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National Weather Service changing alerts for snow squalls

Snow squalls that impact busy highways are considered more significant by the National Weather Service.

BOULDER, Colo. — The National Weather Service (NWS) can send warnings directly to your cell phone by using the Wireless Emergency Alert (WEA) system.

They do that for flash floods, destructive severe thunderstorms, tornadoes, and snow squalls.

But they are changing the snow squall warnings to only trigger a cell phone alert when it's considered to be "significant."

"Mostly that has to do with the timing and location of the snow squall," said Greg Heavener, the Warning Coordination Meteorologist at NWS Boulder. "If a squall is headed towards a major roadway during the hours of 6 a.m. to 10 p.m., there's a good chance our meteorologists will add a 'significant' tag to the warning and a wireless emergency alert will get sent out."

A snow squall is a sudden and intense burst of snow that can last 30 to 60 minutes.

They can come from a band of heavier snow that develops during a storm that's already producing light snow. Or it can come as an independent band that moves into an area that wasn't previously experiencing snow. 

Heavener said some snow squalls are deserving of a WEA notification because of how fast they can reduce visibility to zero and ice over the roads.

"I liken it to actually driving with a pillowcase over your head," he said. "I mean it can literally be zero visibility where you can’t see the hood of your car just a few feet in front of your face. That’s how significant these snow squalls can be."

Heavener said this is the fourth winter that NWS has been issuing snow squall warnings for those dangerous bursts of snow.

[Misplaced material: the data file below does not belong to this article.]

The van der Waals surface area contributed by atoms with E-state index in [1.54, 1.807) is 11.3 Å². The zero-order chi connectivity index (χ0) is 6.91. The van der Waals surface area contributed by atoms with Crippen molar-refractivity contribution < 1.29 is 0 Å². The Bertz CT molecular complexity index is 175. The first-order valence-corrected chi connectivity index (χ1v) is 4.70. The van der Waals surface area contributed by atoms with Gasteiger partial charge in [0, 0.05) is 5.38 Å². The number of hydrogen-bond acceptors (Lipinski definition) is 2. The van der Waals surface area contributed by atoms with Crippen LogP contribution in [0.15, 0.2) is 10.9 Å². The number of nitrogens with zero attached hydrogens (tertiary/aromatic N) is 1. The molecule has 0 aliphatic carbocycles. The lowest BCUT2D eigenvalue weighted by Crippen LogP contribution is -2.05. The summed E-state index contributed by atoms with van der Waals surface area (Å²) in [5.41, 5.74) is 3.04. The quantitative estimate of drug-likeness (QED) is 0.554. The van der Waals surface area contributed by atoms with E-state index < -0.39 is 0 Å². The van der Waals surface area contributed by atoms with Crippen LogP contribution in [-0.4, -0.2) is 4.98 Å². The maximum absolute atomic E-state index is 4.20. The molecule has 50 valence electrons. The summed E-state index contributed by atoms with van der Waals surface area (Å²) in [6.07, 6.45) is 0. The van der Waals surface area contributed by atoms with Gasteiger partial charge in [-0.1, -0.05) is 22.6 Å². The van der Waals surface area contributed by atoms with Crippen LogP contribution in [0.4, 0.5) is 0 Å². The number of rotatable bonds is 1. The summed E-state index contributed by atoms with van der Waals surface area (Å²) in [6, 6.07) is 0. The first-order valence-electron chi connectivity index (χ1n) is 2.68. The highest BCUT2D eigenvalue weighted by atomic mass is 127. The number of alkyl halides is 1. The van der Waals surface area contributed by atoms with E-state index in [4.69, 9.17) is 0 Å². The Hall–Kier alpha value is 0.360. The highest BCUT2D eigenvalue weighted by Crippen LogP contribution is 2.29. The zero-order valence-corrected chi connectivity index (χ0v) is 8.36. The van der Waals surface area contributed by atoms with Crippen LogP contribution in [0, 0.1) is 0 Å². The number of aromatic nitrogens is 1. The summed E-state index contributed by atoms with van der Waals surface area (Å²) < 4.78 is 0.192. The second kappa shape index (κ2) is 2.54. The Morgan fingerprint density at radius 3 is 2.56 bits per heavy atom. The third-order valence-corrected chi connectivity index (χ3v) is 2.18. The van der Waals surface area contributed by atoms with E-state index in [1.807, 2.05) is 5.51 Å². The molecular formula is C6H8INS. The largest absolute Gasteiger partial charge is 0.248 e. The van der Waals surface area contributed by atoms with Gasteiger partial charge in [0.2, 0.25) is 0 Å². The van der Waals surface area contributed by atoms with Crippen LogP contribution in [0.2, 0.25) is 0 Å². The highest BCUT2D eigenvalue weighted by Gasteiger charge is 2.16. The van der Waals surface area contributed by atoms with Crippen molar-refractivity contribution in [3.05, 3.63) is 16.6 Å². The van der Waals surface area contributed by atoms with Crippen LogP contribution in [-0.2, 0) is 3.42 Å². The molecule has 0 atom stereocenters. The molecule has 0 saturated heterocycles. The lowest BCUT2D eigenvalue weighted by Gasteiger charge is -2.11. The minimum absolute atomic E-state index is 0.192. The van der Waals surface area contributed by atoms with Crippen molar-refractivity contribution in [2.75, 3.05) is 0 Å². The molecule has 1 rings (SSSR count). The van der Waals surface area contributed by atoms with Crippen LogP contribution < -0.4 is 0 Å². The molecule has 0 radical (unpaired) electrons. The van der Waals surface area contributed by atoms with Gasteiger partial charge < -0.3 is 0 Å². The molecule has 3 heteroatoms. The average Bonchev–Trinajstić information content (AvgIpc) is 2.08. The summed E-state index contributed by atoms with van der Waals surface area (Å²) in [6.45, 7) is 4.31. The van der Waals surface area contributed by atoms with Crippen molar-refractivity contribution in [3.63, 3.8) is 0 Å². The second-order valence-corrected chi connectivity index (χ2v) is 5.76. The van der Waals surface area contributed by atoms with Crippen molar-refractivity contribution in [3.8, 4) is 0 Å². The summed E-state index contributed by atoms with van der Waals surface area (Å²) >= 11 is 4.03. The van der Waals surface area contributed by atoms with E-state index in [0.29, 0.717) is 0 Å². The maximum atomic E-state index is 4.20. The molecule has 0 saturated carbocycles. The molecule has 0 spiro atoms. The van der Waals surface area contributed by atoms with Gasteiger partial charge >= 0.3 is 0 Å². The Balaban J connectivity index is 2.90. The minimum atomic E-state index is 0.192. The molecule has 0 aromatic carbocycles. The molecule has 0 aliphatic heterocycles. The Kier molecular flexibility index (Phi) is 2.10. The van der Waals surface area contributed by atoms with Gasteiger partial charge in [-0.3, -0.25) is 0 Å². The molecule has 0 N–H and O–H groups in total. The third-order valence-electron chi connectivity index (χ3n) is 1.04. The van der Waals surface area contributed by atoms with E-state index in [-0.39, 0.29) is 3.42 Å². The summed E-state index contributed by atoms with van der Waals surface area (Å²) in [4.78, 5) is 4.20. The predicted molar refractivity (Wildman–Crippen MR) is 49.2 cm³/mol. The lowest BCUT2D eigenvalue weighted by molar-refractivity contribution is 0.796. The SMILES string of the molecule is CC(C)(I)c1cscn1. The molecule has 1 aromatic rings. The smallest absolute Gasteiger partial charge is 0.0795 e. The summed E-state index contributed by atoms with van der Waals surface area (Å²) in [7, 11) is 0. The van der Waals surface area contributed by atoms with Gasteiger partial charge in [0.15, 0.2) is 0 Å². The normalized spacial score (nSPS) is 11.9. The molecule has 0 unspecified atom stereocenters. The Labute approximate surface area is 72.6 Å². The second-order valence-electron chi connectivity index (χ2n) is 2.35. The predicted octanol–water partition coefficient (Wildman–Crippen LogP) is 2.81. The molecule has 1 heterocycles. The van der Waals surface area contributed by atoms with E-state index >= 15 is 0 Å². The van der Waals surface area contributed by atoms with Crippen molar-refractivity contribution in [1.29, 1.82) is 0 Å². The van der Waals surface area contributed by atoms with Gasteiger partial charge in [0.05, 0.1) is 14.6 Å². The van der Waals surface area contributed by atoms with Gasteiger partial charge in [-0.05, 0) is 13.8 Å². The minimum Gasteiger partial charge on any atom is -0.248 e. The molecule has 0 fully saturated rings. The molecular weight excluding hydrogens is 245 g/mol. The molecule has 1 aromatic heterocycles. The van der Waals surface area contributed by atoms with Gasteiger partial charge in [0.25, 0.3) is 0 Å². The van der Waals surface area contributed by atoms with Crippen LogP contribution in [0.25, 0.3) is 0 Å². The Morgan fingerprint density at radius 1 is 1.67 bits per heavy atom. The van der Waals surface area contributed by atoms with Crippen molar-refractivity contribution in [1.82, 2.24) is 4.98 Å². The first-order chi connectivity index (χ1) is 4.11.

For the first three years, all snow squall warnings triggered a WEA notification, but public feedback on this relatively new product told them they were issuing too many snow squall warnings, especially in the overnight hours when there weren't too many people on the roads. 

So now, only those snow squalls that are considered to have "significant" impacts will get sent out through cell phone carriers.

Heavener said that should give people more confidence that the warnings are serious.

"I don’t like to sit on information if I know that it could potentially impact someone’s life, or decision that they have to make," he said. "Or help them make a decision versus actually telling them what to do."

Between the four NWS offices that issue warnings in Colorado, 14 snow squall warnings were issued last week. Seven on Tuesday and seven on Friday — none of those warnings carried the significant tag that would trigger a WEA notification. 

Another caveat to snow squall warnings is that they don't get issued when there is already a winter storm warning or a blizzard warning already in place. The wording in those warnings already implies the dangers of zero visibility and flash freezes on the roadways. 

Snow squall warnings only get issued when they develop during winter weather advisory or if there are no other winter alerts in place. 

And snow squall warnings will not get issued if a Winter Storm warning or a Blizzard warning is already in place for the area, because those warnings already carry urgency in their wording.

Credit: KUSA

If you do want to get all snow squall warning notifications to get sent to your cell phone, even the ones that don't trigger a WEA, you will have to download a weather specialty app like Weather Underground, the Weather Channel or MyRadar

You can also find all the alerts, advisories, and warnings issued by the National Weather Service on their website

SUGGESTED VIDEOS: Snow in Colorado


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